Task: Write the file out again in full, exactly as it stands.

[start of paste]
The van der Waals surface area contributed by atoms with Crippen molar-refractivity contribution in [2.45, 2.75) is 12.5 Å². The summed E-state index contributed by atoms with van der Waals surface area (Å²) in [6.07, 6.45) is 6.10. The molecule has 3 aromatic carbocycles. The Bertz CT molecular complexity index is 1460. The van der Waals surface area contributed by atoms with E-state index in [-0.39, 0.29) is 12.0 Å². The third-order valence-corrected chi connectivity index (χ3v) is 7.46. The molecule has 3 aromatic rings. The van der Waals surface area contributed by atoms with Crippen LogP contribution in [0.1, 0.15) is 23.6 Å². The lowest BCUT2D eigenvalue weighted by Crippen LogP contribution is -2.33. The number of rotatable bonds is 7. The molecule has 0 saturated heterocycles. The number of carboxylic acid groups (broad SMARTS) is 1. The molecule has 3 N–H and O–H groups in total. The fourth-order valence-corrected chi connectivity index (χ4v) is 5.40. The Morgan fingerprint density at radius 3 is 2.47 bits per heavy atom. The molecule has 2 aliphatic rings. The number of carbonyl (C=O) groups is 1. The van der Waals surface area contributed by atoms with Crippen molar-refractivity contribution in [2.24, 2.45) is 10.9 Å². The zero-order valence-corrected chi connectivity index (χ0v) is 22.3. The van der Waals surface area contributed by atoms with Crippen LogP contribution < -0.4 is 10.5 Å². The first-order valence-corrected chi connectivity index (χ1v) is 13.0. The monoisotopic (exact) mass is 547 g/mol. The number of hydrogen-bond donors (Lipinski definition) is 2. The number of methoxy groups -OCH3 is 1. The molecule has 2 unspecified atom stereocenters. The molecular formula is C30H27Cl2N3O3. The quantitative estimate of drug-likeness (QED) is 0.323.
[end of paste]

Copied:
The van der Waals surface area contributed by atoms with Crippen molar-refractivity contribution in [2.45, 2.75) is 12.5 Å². The summed E-state index contributed by atoms with van der Waals surface area (Å²) in [6.07, 6.45) is 6.10. The molecule has 3 aromatic carbocycles. The Bertz CT molecular complexity index is 1460. The van der Waals surface area contributed by atoms with E-state index in [-0.39, 0.29) is 12.0 Å². The third-order valence-corrected chi connectivity index (χ3v) is 7.46. The molecule has 3 aromatic rings. The van der Waals surface area contributed by atoms with Crippen LogP contribution in [0.1, 0.15) is 23.6 Å². The lowest BCUT2D eigenvalue weighted by Crippen LogP contribution is -2.33. The number of rotatable bonds is 7. The molecule has 0 saturated heterocycles. The number of carboxylic acid groups (broad SMARTS) is 1. The molecule has 3 N–H and O–H groups in total. The fourth-order valence-corrected chi connectivity index (χ4v) is 5.40. The Morgan fingerprint density at radius 3 is 2.47 bits per heavy atom. The molecule has 2 aliphatic rings. The number of carbonyl (C=O) groups is 1. The van der Waals surface area contributed by atoms with Crippen molar-refractivity contribution in [2.24, 2.45) is 10.9 Å². The zero-order valence-corrected chi connectivity index (χ0v) is 22.3. The van der Waals surface area contributed by atoms with Crippen LogP contribution < -0.4 is 10.5 Å². The first-order valence-corrected chi connectivity index (χ1v) is 13.0. The monoisotopic (exact) mass is 547 g/mol. The number of hydrogen-bond donors (Lipinski definition) is 2. The number of methoxy groups -OCH3 is 1. The molecule has 2 unspecified atom stereocenters. The molecular formula is C30H27Cl2N3O3. The quantitative estimate of drug-likeness (QED) is 0.323.